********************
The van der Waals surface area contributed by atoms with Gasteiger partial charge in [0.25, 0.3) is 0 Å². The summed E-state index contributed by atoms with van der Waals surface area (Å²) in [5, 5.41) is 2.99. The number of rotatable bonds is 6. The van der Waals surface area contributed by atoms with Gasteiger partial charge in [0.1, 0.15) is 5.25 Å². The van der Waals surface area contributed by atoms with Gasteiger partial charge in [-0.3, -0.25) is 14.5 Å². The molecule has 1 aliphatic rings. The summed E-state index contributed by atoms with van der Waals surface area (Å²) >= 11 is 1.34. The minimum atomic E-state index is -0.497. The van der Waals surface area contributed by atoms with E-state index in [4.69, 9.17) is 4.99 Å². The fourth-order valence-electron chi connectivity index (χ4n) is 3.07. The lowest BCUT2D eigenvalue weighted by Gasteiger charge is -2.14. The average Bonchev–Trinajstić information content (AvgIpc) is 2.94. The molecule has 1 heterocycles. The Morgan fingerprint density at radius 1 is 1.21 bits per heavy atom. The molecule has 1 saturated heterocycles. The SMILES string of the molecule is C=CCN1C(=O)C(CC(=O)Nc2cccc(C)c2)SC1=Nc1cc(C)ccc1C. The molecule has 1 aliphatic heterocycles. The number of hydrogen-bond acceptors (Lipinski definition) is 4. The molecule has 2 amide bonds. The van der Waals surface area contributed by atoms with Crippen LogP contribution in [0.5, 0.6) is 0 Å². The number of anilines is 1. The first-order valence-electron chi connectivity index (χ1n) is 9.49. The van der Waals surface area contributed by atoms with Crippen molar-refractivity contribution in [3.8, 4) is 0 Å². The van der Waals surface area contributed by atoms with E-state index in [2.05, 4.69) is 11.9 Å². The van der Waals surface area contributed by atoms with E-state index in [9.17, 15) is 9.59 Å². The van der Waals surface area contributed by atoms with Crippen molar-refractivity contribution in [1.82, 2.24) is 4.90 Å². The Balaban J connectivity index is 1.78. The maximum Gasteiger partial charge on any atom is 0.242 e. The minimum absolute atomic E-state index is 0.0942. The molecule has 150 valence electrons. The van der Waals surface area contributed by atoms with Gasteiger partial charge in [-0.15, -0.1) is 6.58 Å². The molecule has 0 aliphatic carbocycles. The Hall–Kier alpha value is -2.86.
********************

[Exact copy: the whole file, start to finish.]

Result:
The van der Waals surface area contributed by atoms with Gasteiger partial charge in [0.25, 0.3) is 0 Å². The summed E-state index contributed by atoms with van der Waals surface area (Å²) in [5, 5.41) is 2.99. The number of rotatable bonds is 6. The van der Waals surface area contributed by atoms with Gasteiger partial charge in [0.1, 0.15) is 5.25 Å². The van der Waals surface area contributed by atoms with Gasteiger partial charge in [-0.3, -0.25) is 14.5 Å². The molecule has 1 aliphatic rings. The summed E-state index contributed by atoms with van der Waals surface area (Å²) >= 11 is 1.34. The minimum atomic E-state index is -0.497. The van der Waals surface area contributed by atoms with E-state index in [4.69, 9.17) is 4.99 Å². The fourth-order valence-electron chi connectivity index (χ4n) is 3.07. The lowest BCUT2D eigenvalue weighted by Gasteiger charge is -2.14. The average Bonchev–Trinajstić information content (AvgIpc) is 2.94. The molecule has 1 heterocycles. The Morgan fingerprint density at radius 1 is 1.21 bits per heavy atom. The molecule has 1 saturated heterocycles. The SMILES string of the molecule is C=CCN1C(=O)C(CC(=O)Nc2cccc(C)c2)SC1=Nc1cc(C)ccc1C. The molecule has 1 aliphatic heterocycles. The number of hydrogen-bond acceptors (Lipinski definition) is 4. The molecule has 2 amide bonds. The van der Waals surface area contributed by atoms with Crippen LogP contribution in [0.5, 0.6) is 0 Å². The number of anilines is 1. The first-order valence-electron chi connectivity index (χ1n) is 9.49. The van der Waals surface area contributed by atoms with Crippen molar-refractivity contribution in [3.8, 4) is 0 Å². The van der Waals surface area contributed by atoms with E-state index in [2.05, 4.69) is 11.9 Å². The van der Waals surface area contributed by atoms with E-state index in [9.17, 15) is 9.59 Å². The van der Waals surface area contributed by atoms with Crippen molar-refractivity contribution in [1.82, 2.24) is 4.90 Å². The Balaban J connectivity index is 1.78. The maximum Gasteiger partial charge on any atom is 0.242 e. The minimum absolute atomic E-state index is 0.0942. The molecule has 150 valence electrons. The van der Waals surface area contributed by atoms with Gasteiger partial charge in [-0.15, -0.1) is 6.58 Å². The molecule has 0 aliphatic carbocycles. The Hall–Kier alpha value is -2.86.